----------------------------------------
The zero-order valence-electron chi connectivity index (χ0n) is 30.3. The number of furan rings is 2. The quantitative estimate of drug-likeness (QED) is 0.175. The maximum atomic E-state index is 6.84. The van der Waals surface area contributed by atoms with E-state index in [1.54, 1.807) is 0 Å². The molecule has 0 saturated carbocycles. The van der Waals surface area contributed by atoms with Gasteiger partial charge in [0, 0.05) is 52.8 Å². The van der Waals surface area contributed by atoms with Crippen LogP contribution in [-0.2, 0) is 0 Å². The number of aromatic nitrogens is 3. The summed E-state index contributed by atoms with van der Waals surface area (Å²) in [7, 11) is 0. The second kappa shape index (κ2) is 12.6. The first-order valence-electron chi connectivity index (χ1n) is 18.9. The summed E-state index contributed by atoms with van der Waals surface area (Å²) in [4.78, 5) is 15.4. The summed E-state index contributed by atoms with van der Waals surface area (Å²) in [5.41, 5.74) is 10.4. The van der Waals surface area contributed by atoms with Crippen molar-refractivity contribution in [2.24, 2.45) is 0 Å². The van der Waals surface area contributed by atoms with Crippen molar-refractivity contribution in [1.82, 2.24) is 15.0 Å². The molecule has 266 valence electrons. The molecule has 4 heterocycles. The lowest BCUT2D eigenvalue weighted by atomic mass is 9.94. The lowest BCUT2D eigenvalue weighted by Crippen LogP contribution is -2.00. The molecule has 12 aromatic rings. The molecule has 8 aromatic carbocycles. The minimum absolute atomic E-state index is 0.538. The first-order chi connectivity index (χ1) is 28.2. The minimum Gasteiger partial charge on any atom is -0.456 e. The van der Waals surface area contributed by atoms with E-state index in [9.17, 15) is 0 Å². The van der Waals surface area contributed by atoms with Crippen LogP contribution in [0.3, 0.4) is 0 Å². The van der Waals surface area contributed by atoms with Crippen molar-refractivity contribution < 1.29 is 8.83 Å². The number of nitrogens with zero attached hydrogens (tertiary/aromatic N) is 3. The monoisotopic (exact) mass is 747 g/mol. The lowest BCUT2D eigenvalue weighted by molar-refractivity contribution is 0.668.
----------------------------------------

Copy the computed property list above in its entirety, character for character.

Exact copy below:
The zero-order valence-electron chi connectivity index (χ0n) is 30.3. The number of furan rings is 2. The quantitative estimate of drug-likeness (QED) is 0.175. The maximum atomic E-state index is 6.84. The van der Waals surface area contributed by atoms with E-state index in [1.54, 1.807) is 0 Å². The molecule has 0 saturated carbocycles. The van der Waals surface area contributed by atoms with Gasteiger partial charge in [0, 0.05) is 52.8 Å². The van der Waals surface area contributed by atoms with Crippen LogP contribution in [-0.2, 0) is 0 Å². The number of aromatic nitrogens is 3. The summed E-state index contributed by atoms with van der Waals surface area (Å²) in [7, 11) is 0. The second kappa shape index (κ2) is 12.6. The first-order valence-electron chi connectivity index (χ1n) is 18.9. The summed E-state index contributed by atoms with van der Waals surface area (Å²) in [4.78, 5) is 15.4. The summed E-state index contributed by atoms with van der Waals surface area (Å²) in [5.41, 5.74) is 10.4. The van der Waals surface area contributed by atoms with Crippen molar-refractivity contribution in [2.24, 2.45) is 0 Å². The van der Waals surface area contributed by atoms with Crippen molar-refractivity contribution in [1.82, 2.24) is 15.0 Å². The molecule has 266 valence electrons. The molecule has 4 heterocycles. The lowest BCUT2D eigenvalue weighted by atomic mass is 9.94. The lowest BCUT2D eigenvalue weighted by Crippen LogP contribution is -2.00. The molecule has 12 aromatic rings. The molecule has 8 aromatic carbocycles. The minimum absolute atomic E-state index is 0.538. The first-order chi connectivity index (χ1) is 28.2. The minimum Gasteiger partial charge on any atom is -0.456 e. The van der Waals surface area contributed by atoms with E-state index in [9.17, 15) is 0 Å². The van der Waals surface area contributed by atoms with Crippen LogP contribution in [0.3, 0.4) is 0 Å². The van der Waals surface area contributed by atoms with Crippen molar-refractivity contribution < 1.29 is 8.83 Å². The number of nitrogens with zero attached hydrogens (tertiary/aromatic N) is 3. The monoisotopic (exact) mass is 747 g/mol. The lowest BCUT2D eigenvalue weighted by molar-refractivity contribution is 0.668.